Gilead Cancer Drug M&A: Muddying The Waters
(Bloomberg Gadfly) -- Gilead Sciences Inc. has gone from being cautious about cancer drugs to being willing to try just about anything.
About a year ago, Gilead CEO John Milligan told Bloomberg News he was leery of venturing into cell therapies, a new class of drugs that modify a patient's cells to hunt down cancers. But Chief Scientific Officer Norbert Bischofberger told Leerink analysts, in a note published Monday, that this approach was one of three areas Gilead was "narrowing in on" as it looks to become a leader in cancer-drug development.
Sales of Gilead's flagship hepatitis drugs are in decline, its pipeline is shaky aside from HIV drugs, and it hasn't had a major deal in years, even as it has amassed more than $30 billion in cash. Gilead needs to get over its deal paralysis. But cell therapy looks like a poor fit. And the company's waffling interest doesn't bode well for those hoping it is finally deal-ready.
Milligan said he was inclined to avoid cell therapy because it's labor-intensive and expensive, including hospitalization costs to treat patients for serious side effects.
None of that has changed. In fact, safety concerns have grown substantially after a series of patient deaths saw one of the leading firms in the space, Juno Therapeutics Inc., give up on its latest-stage treatment.
Safety is only one reason to question the early commercial viability of cell therapies. They will likely cost more than the most expensive cancer medicines currently on the market and will initially be available only for a limited population of very sick patients. Payers will want to keep it that way.
In looking for acquisition targets in this space, Gilead could seek earlier stage firms addressing safety issues, or those working to extend the drugs beyond blood cancers, the area where the first of these drugs are being studied and may be FDA-approved this year. Other firms are looking to create cell therapies that can be made from any blood donor and stored, rather than being created to-order from one cancer patient's cells.
But all of these approaches are highly uncertain, and Gilead doesn't have the expertise or infrastructure to make developing or selling this sort of treatment easy. This, plus the long time horizon and speculative nature of such a deal, would make this a move with a lot of risk for questionable potential reward.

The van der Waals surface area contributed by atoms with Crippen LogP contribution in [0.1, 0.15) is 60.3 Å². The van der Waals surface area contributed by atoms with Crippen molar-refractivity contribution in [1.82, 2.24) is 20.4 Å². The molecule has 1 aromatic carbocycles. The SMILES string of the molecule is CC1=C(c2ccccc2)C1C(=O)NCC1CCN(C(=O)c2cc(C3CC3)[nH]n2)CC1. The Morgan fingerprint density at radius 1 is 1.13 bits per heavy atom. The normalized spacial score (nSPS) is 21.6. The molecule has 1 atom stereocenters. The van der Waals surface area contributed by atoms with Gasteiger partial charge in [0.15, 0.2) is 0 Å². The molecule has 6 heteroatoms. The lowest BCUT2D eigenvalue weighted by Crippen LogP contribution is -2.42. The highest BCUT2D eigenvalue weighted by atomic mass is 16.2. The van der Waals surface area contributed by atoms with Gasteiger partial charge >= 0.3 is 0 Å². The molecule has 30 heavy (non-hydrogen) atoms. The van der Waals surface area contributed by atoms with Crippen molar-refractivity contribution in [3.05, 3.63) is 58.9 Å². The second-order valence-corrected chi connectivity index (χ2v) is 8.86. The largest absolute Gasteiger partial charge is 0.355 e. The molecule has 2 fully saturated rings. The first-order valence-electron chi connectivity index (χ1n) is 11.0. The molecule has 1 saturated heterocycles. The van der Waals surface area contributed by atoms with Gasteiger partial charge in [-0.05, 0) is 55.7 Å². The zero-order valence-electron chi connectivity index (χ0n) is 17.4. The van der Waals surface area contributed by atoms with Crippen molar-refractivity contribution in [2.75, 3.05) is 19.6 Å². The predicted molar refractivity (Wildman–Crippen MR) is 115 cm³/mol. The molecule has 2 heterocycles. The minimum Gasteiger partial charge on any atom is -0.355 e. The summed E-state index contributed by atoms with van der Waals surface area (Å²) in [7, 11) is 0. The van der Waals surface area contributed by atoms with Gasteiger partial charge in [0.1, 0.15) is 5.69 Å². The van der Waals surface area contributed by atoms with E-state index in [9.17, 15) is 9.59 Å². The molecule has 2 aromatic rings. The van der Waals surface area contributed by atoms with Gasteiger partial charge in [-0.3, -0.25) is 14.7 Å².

The rest of Bischofberger's commentary offered little in the way of clarity or hope for near-term action.
He mentioned immune-oncology (IO) drugs as another possible area of focus. But Gilead is hopelessly behind in the first wave of these treatments. That means it would focus on the next wave of therapies, expected to be used in combination with backbone drugs such as Merck & Co. Inc.'s Keytruda.
But many other firms are in that race. Taking a lead there would likely be almost as time-consuming a quest as a foray into cell therapy -- unless Gilead is a big believer in Incyte Corp.'s epacadostat and is willing to shell out most or all of its cash pile on a single bet. A deal at a 20 percent premium to Incyte's current stock price would cost Gilead more than $30 billion.
Bischofberger also mentioned targeted therapies, bringing the list of cancer-drug approaches Gilead is mulling to nearly all of them. The only thing he ruled out are older-style chemotherapies, which few companies are considering anyway.
There's nothing wrong with making long-term bets with the aim of becoming a market leader in one of these cancer areas or in inflammation, which Bischofberger also mentioned. It may be a smarter strategy than doing a very large deal for a company with marketed drugs.
The issue is that -- aside from its collection of pipeline treatments for the liver disease NASH -- Gilead has been on the sidelines while other companies snapped up assets large and small, leaving fewer and more expensive options for the company.
Even if Gilead has resigned itself to a sales decline and wants to avoid a megadeal, the company should be articulating a real plan to put its billions to use and build a formidable pipeline. But it seems more likely investors will have to continue settling for buybacks and indecision.
This column does not necessarily reflect the opinion of Bloomberg LP and its owners.
Max Nisen is a Bloomberg Gadfly columnist covering biotech, pharma and health care. He previously wrote about management and corporate strategy for Quartz and Business Insider.
To contact the author of this story: Max Nisen in New York at firstname.lastname@example.org.